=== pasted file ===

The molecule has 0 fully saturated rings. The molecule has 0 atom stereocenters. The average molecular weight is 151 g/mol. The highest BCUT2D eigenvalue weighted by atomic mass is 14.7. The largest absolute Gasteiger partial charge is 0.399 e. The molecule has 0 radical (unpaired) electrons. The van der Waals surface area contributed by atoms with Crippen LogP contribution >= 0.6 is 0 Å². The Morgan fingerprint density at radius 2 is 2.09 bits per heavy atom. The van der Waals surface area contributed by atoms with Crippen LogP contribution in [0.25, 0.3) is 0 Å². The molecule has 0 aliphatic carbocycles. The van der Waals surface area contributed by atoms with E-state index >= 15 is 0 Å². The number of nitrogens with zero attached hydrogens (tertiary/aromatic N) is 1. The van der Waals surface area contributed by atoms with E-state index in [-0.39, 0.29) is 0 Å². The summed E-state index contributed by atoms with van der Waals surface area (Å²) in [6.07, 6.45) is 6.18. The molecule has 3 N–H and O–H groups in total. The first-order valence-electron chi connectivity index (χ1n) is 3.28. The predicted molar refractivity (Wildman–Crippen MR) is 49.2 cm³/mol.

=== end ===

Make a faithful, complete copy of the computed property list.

The molecule has 0 fully saturated rings. The molecule has 0 atom stereocenters. The average molecular weight is 151 g/mol. The highest BCUT2D eigenvalue weighted by atomic mass is 14.7. The largest absolute Gasteiger partial charge is 0.399 e. The molecule has 0 radical (unpaired) electrons. The van der Waals surface area contributed by atoms with Crippen LogP contribution >= 0.6 is 0 Å². The Morgan fingerprint density at radius 2 is 2.09 bits per heavy atom. The van der Waals surface area contributed by atoms with Crippen LogP contribution in [0.25, 0.3) is 0 Å². The molecule has 0 aliphatic carbocycles. The van der Waals surface area contributed by atoms with E-state index >= 15 is 0 Å². The number of nitrogens with zero attached hydrogens (tertiary/aromatic N) is 1. The van der Waals surface area contributed by atoms with E-state index in [-0.39, 0.29) is 0 Å². The summed E-state index contributed by atoms with van der Waals surface area (Å²) in [6.07, 6.45) is 6.18. The molecule has 3 N–H and O–H groups in total. The first-order valence-electron chi connectivity index (χ1n) is 3.28. The predicted molar refractivity (Wildman–Crippen MR) is 49.2 cm³/mol.